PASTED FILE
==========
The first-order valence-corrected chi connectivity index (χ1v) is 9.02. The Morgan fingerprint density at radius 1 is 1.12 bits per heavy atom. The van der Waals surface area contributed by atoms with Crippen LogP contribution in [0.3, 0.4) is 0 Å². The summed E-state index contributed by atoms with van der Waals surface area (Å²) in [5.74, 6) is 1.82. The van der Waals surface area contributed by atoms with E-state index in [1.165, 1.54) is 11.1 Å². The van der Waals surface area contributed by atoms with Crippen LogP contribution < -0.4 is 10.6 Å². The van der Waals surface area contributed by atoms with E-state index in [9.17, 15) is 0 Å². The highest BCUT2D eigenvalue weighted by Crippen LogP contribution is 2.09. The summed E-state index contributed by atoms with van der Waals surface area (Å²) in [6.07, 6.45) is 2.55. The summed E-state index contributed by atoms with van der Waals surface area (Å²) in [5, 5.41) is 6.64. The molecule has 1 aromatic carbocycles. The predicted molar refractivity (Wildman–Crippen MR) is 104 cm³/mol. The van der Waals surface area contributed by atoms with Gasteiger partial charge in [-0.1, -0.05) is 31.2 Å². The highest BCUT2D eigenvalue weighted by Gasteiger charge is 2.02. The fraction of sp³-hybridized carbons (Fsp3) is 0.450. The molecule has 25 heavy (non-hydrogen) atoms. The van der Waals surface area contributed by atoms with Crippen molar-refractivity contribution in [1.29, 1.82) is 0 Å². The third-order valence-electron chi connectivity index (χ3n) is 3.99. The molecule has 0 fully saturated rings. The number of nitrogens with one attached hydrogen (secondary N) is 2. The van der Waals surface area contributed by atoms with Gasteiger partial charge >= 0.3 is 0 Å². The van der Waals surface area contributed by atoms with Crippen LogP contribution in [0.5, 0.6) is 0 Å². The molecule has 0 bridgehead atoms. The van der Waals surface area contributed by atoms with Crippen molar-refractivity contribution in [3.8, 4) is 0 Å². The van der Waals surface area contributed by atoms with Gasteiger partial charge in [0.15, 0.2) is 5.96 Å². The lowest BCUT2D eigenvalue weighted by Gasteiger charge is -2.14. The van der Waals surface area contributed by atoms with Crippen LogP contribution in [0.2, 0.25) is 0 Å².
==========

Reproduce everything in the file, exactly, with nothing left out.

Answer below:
The first-order valence-corrected chi connectivity index (χ1v) is 9.02. The Morgan fingerprint density at radius 1 is 1.12 bits per heavy atom. The van der Waals surface area contributed by atoms with Crippen LogP contribution in [0.3, 0.4) is 0 Å². The summed E-state index contributed by atoms with van der Waals surface area (Å²) in [5.74, 6) is 1.82. The van der Waals surface area contributed by atoms with E-state index in [1.165, 1.54) is 11.1 Å². The van der Waals surface area contributed by atoms with Crippen LogP contribution < -0.4 is 10.6 Å². The van der Waals surface area contributed by atoms with E-state index in [9.17, 15) is 0 Å². The highest BCUT2D eigenvalue weighted by Crippen LogP contribution is 2.09. The summed E-state index contributed by atoms with van der Waals surface area (Å²) in [6.07, 6.45) is 2.55. The summed E-state index contributed by atoms with van der Waals surface area (Å²) in [5, 5.41) is 6.64. The molecule has 1 aromatic carbocycles. The predicted molar refractivity (Wildman–Crippen MR) is 104 cm³/mol. The van der Waals surface area contributed by atoms with Gasteiger partial charge in [-0.1, -0.05) is 31.2 Å². The highest BCUT2D eigenvalue weighted by Gasteiger charge is 2.02. The fraction of sp³-hybridized carbons (Fsp3) is 0.450. The molecule has 25 heavy (non-hydrogen) atoms. The van der Waals surface area contributed by atoms with Crippen molar-refractivity contribution in [1.29, 1.82) is 0 Å². The third-order valence-electron chi connectivity index (χ3n) is 3.99. The molecule has 0 fully saturated rings. The number of nitrogens with one attached hydrogen (secondary N) is 2. The van der Waals surface area contributed by atoms with Gasteiger partial charge >= 0.3 is 0 Å². The van der Waals surface area contributed by atoms with Crippen LogP contribution in [0.5, 0.6) is 0 Å². The molecule has 0 bridgehead atoms. The van der Waals surface area contributed by atoms with Crippen molar-refractivity contribution in [3.8, 4) is 0 Å². The van der Waals surface area contributed by atoms with Gasteiger partial charge in [0.15, 0.2) is 5.96 Å². The lowest BCUT2D eigenvalue weighted by Gasteiger charge is -2.14. The van der Waals surface area contributed by atoms with Crippen LogP contribution in [0.2, 0.25) is 0 Å².